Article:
PetMed Express shares have cooled since the initial Covid surge, but remain up 23% this year. Analysts reckon that the surge in adopted pets will keep the orders flowing to the Delray Beach, Florida company long after virus lockdowns are in the rearview mirror.
Another great company ranked fifth on our list is Plano, Texas’ Green Brick Partners. It would be hard to find a collection of real estate assets better suited for the Covid-19 pandemic. The company, which sits on thousands of residential lots in the fastest-growing geographies of the country, is controlled by famed hedge fund short seller David Einhorn. Those fleeing cities or blue-state taxes are likely to land on one of Green Brick’s lots.
Once an obscure, micro-capitalization public company selling biofuels, Einhorn has remade it into a homebuilding company. Little-known Green Brick is now one of America’s fastest growing residential developers, with nearly 4,000 lots in development in states like Georgia, Texas, Florida and Colorado drawing in city dwellers during coronavirus. Shares have soared over 90% in 2020 as its home sales revenues near $1 billion.
“Housing appears to be a major beneficiary from the pandemic, as low rates combined with an expanded preference for single family detached housing has spurred demand,” Einhorn recently told his investors in a quarterly letter. “We believe the shares remain deeply undervalued at 9-times forward earnings estimates, as business momentum continues to accelerate.”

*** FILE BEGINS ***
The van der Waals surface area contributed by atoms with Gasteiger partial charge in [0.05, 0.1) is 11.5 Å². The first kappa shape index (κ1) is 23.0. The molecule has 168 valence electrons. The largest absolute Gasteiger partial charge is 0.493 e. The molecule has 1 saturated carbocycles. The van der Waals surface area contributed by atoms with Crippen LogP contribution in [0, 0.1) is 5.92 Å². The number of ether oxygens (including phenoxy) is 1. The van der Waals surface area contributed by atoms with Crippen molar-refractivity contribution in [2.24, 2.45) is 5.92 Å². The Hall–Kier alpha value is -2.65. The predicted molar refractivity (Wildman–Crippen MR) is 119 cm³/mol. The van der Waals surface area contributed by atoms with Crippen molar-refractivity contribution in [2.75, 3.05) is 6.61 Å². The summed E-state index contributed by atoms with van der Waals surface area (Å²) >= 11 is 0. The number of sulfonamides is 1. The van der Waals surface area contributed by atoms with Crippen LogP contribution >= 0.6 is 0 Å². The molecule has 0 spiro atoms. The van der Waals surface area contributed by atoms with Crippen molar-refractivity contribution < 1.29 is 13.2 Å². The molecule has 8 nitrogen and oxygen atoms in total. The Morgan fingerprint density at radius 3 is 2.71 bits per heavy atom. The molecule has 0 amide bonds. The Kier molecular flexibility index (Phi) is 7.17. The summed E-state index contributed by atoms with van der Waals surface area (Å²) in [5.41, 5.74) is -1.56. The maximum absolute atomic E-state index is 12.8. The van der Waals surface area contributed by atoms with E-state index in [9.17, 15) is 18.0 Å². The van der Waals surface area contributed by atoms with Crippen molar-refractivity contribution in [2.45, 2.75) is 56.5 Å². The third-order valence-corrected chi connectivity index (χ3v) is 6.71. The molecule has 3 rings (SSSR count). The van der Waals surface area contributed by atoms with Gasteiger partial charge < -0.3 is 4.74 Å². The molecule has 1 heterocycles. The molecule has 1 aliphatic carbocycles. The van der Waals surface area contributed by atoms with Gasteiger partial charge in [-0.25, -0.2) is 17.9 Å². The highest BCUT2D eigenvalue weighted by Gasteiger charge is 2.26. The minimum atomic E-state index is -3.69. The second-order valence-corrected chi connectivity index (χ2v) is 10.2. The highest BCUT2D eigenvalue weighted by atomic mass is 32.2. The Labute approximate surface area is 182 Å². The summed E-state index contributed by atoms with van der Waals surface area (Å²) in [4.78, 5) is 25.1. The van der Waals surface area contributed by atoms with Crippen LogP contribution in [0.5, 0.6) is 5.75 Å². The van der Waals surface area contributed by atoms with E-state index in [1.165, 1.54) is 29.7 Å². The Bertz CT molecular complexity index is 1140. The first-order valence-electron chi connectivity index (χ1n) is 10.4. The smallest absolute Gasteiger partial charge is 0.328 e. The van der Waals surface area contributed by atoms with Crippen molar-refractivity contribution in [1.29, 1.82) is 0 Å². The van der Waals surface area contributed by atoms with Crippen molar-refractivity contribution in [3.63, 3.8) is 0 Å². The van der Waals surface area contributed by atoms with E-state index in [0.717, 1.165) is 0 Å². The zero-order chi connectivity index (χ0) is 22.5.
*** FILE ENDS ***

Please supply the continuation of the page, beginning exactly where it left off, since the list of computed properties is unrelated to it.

Clearwater, Florida’s MarineMax is another pandemic opportunist. Annual boat sales are expected to end 2020 on a 13-year high, according to the National Marine Manufacturers Association. Think of MarineMax as Carmax for boats. It today operates 77 dealerships primarily along the eastern seaboard that cater to a wealthier crowd: the average vessel sells for $200,000, with some running more than a million bucks. In the quarter ended September 30, MarineMax revenues shot up 29% to nearly $400 million, and $1.5 billion for the fiscal year. MarineMax’s market cap has doubled since January.
“There was a lot of money that wasn’t being spent on European travel, and that was money that they could spend on something else,” says CEO Brett McGill. “So many new people have come into boating this summer… It’s a numbers game and it’s infectious. It’s very rare you see people get in and out for one year.”
Some of the companies on our list are innovative tech companies, though not yet unicorns.
ShotSpotter is a Newark, California company with a market capitalization of $384 million. It sells gunshot detection technology to local police departments. Its acoustic sensors automatically alert officers when shots are fired, pinpointing criminal activity in progress. CEO Ralph Clark says up to 95% of incidents of gunfire go unreported, and his company’s technology helps reduce violent crime by identifying trouble spots in real time.
“The problem that a lot of police departments have is over-policing and under-serving,” Clark says. “We try to get that balance right by using technology to have very precise law enforcement interventions.”
ShotSpotter’s technology now covers more than 700 square miles in 100 U.S. cities including, Chicago, New York, Trenton and St. Louis. It doesn’t have any direct competitors, giving it power to set its own prices. In the third quarter of 2020, it turned a $566,000 net profit on $11.4 million in revenue—its sixth straight quarter in the black.
For more successful small caps, see our full list of America’s Best Small Companies.